ORIGINALLY WRITTEN JERRY ENGLER
Farmers faced with the same energy costs as everyone else, only several fold, may take a strategy of higher risks this year, according to agricultural observers in Marion County.
Dry, hot years with reduced yields, shrunken soybeans and threatened wheat crops would seem to make water and rainfall chief concerns of crop producers.
As for current moisture conditions, Rickey Roberts, Marion County extension agent, said: “We’re not in that bad of shape right now. The snow, and what rain we’ve had have helped conditions. I’m still optimistic about the wheat.
“What I’m most concerned about, and I think most producers feel the same way, are the costs of inputs, mostly fuel and fertilizer.
“With fertilizer prices getting high, some guys will be looking at crops that require less fertilizer, certainly a legume such as soybeans fits the category.”
Here’s where more risk comes in. If a legume that fixes nitrogen out of the air with root bacteria such as soybeans is so good, why not plant more of them all of the time?
Roberts said that since this area is on the western edge of adequate moisture for soybeans, “they are a risky crop around here,” although the increased use of the herbicide Roundup with genetically altered Roundup-ready beans “makes them easy.”
Wayne Friesen, crop production supervisor for Cooperative Grain & Supply, said Roberts’ anticipation of producer willingness to take the soybean risk appears to be taking shape from what he hears.
Friesen said after at least three years of marginal and losing soybean crops, “We had anticipated that more people would be switching to milo.”
Roberts said milo is probably the best row crop in this area for withstanding heat and dry weather. It more reliably yields an adequate or even high grain yield if rains follow the dry weather before maturation has proceeded too far.
Friesen said the price of the primary nitrogen fertilizer used, anhydrous ammonia, which is manufactured from natural gas, was at around an acceptable $250 a ton at the first of the year.
Then, with a cold winter increasing demand for natural gas, coupled with all the psychological factors of war anticipation and oil shortage fears, gas prices went up.
Anhydrous followed the price increase of gas to where it is now $350 a ton, Friesen said. Gas prices are headed down again, but nobody knows whether fertilizer will follow suit immediately, and whether that will be in time for all spring planting needs, he added.
That defines the problem of farm strategy this spring, Roberts said.
“I doubt that anyone can know the answers to all of these questions today,” he said.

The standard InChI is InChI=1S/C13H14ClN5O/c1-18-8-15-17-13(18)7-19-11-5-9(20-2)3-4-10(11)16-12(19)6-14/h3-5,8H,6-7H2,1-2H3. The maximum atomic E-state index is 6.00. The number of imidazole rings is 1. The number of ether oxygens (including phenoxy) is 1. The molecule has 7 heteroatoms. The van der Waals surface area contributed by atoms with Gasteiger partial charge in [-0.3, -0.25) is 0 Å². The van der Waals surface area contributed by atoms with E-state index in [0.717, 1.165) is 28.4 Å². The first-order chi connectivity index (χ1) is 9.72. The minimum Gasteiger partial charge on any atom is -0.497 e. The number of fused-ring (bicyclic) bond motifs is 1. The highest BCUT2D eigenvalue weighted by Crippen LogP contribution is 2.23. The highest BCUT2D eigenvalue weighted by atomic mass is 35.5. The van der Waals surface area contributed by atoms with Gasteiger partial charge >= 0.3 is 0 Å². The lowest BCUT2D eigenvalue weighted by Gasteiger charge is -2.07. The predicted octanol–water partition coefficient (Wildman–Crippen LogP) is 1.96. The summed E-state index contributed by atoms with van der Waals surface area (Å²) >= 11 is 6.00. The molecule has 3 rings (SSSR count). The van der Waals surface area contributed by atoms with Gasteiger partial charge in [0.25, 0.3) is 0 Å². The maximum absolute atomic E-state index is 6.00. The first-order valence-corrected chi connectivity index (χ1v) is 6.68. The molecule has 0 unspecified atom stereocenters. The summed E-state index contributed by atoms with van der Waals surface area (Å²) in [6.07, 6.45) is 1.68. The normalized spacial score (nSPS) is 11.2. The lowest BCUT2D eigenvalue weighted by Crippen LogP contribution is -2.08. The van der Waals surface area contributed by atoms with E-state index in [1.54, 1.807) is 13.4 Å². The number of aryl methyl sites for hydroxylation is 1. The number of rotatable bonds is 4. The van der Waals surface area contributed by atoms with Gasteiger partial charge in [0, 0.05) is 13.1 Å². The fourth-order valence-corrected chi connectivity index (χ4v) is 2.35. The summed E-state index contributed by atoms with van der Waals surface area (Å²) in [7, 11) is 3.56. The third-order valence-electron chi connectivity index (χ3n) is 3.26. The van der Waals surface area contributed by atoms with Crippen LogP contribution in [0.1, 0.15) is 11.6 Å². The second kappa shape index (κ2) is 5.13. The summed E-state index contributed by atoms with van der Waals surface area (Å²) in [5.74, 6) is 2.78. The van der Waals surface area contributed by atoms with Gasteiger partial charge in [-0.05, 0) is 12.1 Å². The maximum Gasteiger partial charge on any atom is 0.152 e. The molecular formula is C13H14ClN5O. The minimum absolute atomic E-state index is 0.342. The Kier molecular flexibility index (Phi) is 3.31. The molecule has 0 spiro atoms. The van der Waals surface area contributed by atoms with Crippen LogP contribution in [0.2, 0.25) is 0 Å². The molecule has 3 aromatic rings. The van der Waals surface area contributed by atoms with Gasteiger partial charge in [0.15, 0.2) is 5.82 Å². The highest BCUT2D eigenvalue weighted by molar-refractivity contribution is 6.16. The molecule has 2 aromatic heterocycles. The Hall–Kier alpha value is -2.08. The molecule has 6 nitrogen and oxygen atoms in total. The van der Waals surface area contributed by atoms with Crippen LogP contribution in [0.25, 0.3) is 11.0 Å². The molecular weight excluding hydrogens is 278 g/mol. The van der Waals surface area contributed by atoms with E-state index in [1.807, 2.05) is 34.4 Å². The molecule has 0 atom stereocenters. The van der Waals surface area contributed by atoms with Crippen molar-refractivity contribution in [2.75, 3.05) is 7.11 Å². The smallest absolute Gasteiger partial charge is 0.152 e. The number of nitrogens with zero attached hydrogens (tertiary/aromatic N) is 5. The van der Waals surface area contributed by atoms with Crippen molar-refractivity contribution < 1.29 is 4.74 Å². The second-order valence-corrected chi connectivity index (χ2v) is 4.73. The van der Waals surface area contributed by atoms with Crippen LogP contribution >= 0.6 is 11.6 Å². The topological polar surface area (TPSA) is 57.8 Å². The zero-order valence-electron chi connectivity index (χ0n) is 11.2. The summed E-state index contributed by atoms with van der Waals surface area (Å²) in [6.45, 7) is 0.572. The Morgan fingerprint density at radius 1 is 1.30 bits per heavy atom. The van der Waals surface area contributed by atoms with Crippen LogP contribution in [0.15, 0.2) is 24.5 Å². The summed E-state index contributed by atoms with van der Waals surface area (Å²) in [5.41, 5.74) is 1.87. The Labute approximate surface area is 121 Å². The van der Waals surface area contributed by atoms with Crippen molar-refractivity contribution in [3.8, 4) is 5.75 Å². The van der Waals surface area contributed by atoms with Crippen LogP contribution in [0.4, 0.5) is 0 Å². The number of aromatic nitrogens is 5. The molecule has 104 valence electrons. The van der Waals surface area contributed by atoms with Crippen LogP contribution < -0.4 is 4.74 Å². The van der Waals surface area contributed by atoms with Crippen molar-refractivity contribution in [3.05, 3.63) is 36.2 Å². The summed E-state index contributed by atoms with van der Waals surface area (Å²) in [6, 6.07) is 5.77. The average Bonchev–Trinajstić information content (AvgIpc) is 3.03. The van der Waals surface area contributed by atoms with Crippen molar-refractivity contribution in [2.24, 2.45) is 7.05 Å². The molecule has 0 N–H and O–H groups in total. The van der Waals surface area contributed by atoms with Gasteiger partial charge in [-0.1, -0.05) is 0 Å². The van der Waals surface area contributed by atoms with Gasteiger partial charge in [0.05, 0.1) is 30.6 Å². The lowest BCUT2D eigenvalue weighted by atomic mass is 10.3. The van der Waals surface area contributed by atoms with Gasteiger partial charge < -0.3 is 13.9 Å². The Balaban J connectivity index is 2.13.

Roberts said milo, or grain sorghum, is the feed grain of choice to grow on most upland fields and many lower bottom fields along streams where the best soils are.
People who will choose to plant corn are probably doing so because it fits their needs for grain or silage feed, and they’ll plant it only on the best soils. On upland fields that dry faster, “it’s too risky,” Roberts said.
Fuel prices are up no matter what a farmer plants. But at least, Friesen said, chemical prices, such as those for Roundup, stay relatively stable.
“Roundup will usually only take a little jump in price, usually around 2 percent,” he said. “But this year it stayed steady.”
Farmers could choose to go to another legume crop, such as alfalfa, “a decent crop” that can withstand dry weather even though yields drop, and one that has to be planted only once every several years.
But Friesen said it’s also a specialty crop that requires more time and effort on the part of the producer to market it.
Even with high nitrogen prices, Friesen said many farmers are still coming to Cooperative Grain to get wheat topdressed with fertilizer as it greens and grows in the latest spring warmth.
Friesen said wheat is “beginning to look in better condition now,” although looking back to St. Patrick’s Day a year ago, he doesn’t think the wheat is as far along as it was then.
Roberts said it’s beginning to get to the late end of time for crop dressing, but he said it does look like one more Kansas wheat crop is coming on, “barring a late freeze, normal rainfall this spring, and nothing weird happening.”
He added: “Wheat is a great dryland crop. As long as it gets what it needs at the right times, it will come through a lot.
“Thankfully, the markets are up a little compared to a year ago, but my concerns are for the cost increase of inputs.
“Usually 35 bushels an acre is about the break-even yield for a wheat crop. With these inputs now, it will take 37 to 38 bushels an acre.
“Of course everything can change in 30 days, absolutely,” Roberts said.